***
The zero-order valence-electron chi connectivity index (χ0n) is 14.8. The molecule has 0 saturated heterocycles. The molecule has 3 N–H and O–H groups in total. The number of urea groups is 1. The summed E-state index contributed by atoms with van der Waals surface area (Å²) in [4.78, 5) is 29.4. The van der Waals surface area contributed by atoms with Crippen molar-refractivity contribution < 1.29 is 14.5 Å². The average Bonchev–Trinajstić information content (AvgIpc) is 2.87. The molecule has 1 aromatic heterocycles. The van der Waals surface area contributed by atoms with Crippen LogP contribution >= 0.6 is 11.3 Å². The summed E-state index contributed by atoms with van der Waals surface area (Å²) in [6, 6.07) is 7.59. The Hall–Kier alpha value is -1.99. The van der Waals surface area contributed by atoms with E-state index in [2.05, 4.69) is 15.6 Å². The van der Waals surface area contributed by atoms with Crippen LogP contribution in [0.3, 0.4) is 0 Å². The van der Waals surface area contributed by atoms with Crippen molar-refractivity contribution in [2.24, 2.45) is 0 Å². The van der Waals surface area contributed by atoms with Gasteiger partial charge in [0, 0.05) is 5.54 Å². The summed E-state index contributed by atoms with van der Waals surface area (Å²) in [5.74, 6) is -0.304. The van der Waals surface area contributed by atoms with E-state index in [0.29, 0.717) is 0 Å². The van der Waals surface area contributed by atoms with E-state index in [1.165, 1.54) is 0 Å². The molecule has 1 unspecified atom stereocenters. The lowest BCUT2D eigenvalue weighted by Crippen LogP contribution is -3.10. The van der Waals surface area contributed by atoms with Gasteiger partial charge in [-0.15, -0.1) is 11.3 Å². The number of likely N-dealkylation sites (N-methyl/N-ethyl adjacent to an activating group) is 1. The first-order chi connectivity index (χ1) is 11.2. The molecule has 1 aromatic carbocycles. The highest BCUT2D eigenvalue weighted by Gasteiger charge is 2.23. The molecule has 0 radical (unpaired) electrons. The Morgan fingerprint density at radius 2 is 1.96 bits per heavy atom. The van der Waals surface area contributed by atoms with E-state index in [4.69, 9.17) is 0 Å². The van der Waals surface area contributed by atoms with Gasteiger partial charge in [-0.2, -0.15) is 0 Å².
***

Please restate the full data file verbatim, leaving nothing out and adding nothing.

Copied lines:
The zero-order valence-electron chi connectivity index (χ0n) is 14.8. The molecule has 0 saturated heterocycles. The molecule has 3 N–H and O–H groups in total. The number of urea groups is 1. The summed E-state index contributed by atoms with van der Waals surface area (Å²) in [4.78, 5) is 29.4. The van der Waals surface area contributed by atoms with Crippen molar-refractivity contribution < 1.29 is 14.5 Å². The average Bonchev–Trinajstić information content (AvgIpc) is 2.87. The molecule has 1 aromatic heterocycles. The van der Waals surface area contributed by atoms with Crippen LogP contribution >= 0.6 is 11.3 Å². The summed E-state index contributed by atoms with van der Waals surface area (Å²) in [6, 6.07) is 7.59. The Hall–Kier alpha value is -1.99. The van der Waals surface area contributed by atoms with E-state index in [2.05, 4.69) is 15.6 Å². The van der Waals surface area contributed by atoms with Crippen LogP contribution in [0.3, 0.4) is 0 Å². The van der Waals surface area contributed by atoms with Crippen molar-refractivity contribution in [2.24, 2.45) is 0 Å². The van der Waals surface area contributed by atoms with Gasteiger partial charge in [0, 0.05) is 5.54 Å². The summed E-state index contributed by atoms with van der Waals surface area (Å²) in [5.74, 6) is -0.304. The van der Waals surface area contributed by atoms with E-state index in [0.29, 0.717) is 0 Å². The van der Waals surface area contributed by atoms with E-state index in [1.165, 1.54) is 0 Å². The molecule has 1 unspecified atom stereocenters. The lowest BCUT2D eigenvalue weighted by Crippen LogP contribution is -3.10. The van der Waals surface area contributed by atoms with Gasteiger partial charge in [-0.15, -0.1) is 11.3 Å². The number of likely N-dealkylation sites (N-methyl/N-ethyl adjacent to an activating group) is 1. The first-order chi connectivity index (χ1) is 11.2. The molecule has 1 aromatic carbocycles. The highest BCUT2D eigenvalue weighted by Gasteiger charge is 2.23. The molecule has 0 radical (unpaired) electrons. The Morgan fingerprint density at radius 2 is 1.96 bits per heavy atom. The van der Waals surface area contributed by atoms with E-state index in [4.69, 9.17) is 0 Å². The van der Waals surface area contributed by atoms with Gasteiger partial charge in [-0.2, -0.15) is 0 Å².